California’s Air Resources Board looks set to adopt the Tropical Forest Standard in the next few months, a move that would embed social values into carbon offsets that are used to reduce emissions in the state, no matter where those offsets come from. The move could raise the bar for forest carbon projects around the world, and provide a bulwark against unsustainable agriculture practices in the Amazon.
26 March 2019 | Presidents Trump and Bolsonaro had a lot of common ground to share when they met in Washington last week – racism, misogyny, conspiracy theories, and contempt for science and journalism (the high quality type). They also converge on an early 1900’s view of development and environment as a zero-sum game. The more you have of one, the less there is of the other.
The economics don’t add up for either of them. Trump crows about “beautiful” coal, but the market says coal is a loser compared to renewables and cleaner fuels. Bolsonaro wants to get out of the Paris climate accord and roll back indigenous land rights in favor of agribusiness and mining. Meanwhile, the executive director of the powerful Brazilian Agribusiness Association says “Whoever wants to leave the Paris Agreement has never exported anything.”
Climate denial is central to Trump’s and Bolsonaro’s mindsets, and here the conspiracy theories really go to town. Trump thinks climate change is a Chinese conspiracy to strangle the US economy. Bolsonaro’s Foreign Minister thinks climate change is part of a “cultural Marxist” plot to keep down western democracies and build up Marxist China (he also thinks the “cultural Marxists” want to criminalize red meat and heterosexual sex). Interestingly, former President Dilma Rousseff’s first Minister of Science and Technology, former Communist Party of Brazil Congressman Aldo Rebelo, thought climate change was a capitalist conspiracy to crush Brazilian development. Why let political differences spoil a good conspiracy theory?
You can really only hold on to that early 20th century dichotomy if you ignore the costs of climate change – and the economic opportunities that arise from fixing the problem.
Case in point: continued deforestation in the Amazon is getting ever closer to a “tipping point,” at which much of the region would become savanna, with enormous consequences for the rains that agriculture in Brazil (and other places as far away as California) depends on – and for the numerous other environmental services that large continuous expanses of tropical forest provide.
There’s a better way forward. Presidents Bolsonaro, who says he admires the US, and Trump could both look to California as a great example of a state that is protecting the environment while growing its economy.
California approved emissions reductions policies in 2006, in spite of polluters’ dire warnings of economic ruin. Since then, the state has exceeded its emissions reductions targets, while growing from the eighth to fifth-largest economy in the world and creating jobs faster than the US. Because of the carbon constraints, renewable energy and green jobs are booming.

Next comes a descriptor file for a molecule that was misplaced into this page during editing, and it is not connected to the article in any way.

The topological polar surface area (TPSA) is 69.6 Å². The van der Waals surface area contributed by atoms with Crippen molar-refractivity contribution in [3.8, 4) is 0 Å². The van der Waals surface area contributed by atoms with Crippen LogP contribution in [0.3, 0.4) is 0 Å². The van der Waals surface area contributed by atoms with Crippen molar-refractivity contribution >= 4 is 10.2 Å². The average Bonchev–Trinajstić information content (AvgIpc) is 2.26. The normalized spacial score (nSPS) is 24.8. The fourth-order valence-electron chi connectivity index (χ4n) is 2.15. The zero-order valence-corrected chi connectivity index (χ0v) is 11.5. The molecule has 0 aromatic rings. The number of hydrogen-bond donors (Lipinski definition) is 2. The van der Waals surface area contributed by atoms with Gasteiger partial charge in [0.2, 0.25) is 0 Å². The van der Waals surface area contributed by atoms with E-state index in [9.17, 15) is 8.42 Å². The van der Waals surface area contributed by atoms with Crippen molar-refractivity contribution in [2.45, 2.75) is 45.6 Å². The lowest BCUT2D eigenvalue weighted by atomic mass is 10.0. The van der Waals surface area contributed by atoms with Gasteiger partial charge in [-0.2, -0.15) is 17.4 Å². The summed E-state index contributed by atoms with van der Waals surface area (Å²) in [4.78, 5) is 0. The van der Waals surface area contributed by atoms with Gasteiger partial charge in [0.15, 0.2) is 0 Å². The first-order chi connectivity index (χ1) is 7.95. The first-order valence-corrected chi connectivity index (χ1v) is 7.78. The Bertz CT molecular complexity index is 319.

Countries from Mexico to China are partnering with California and looking at how they might link up with the state’s strong carbon market. The California Air Resources Board, an environmental agency that increasingly plays a global leadership role on climate, recently released a standard that would help California send a powerful signal of support for the people and nature most threatened by Bolsonaro.
The California Tropical Forest Standard lays out rigorous criteria for states and provinces that want access to carbon markets, like California’s, for jurisdiction-wide reductions in deforestation. These include transparent guarantees that indigenous peoples’ rights – including land rights and rights to free, prior and informed consent in development initiatives – are respected and that indigenous and traditional peoples benefit from deforestation reduction programs.
The most important thing California can do right now to support the indigenous peoples who are on the front line of defense against Bolsonaro’s war on the forest and forest peoples would be to endorse the Tropical Forest Standard. It would be a concrete demonstration that indigenous territories and their vast social and biodiversity are assets in the emerging 21st century low-carbon economy.
California’s leaders — unlike Trump and Bolsonaro – are addressing the realities of the 21st century and finding ways to make climate action the basis of sustainable growth. This is good news for the people of California and the global atmosphere. There’s probably not much hope for Trump. But California’s endorsement of the Tropical Forest Standard could get Bolsonaro’s team thinking about how to leave their time warp and join the 21st century.
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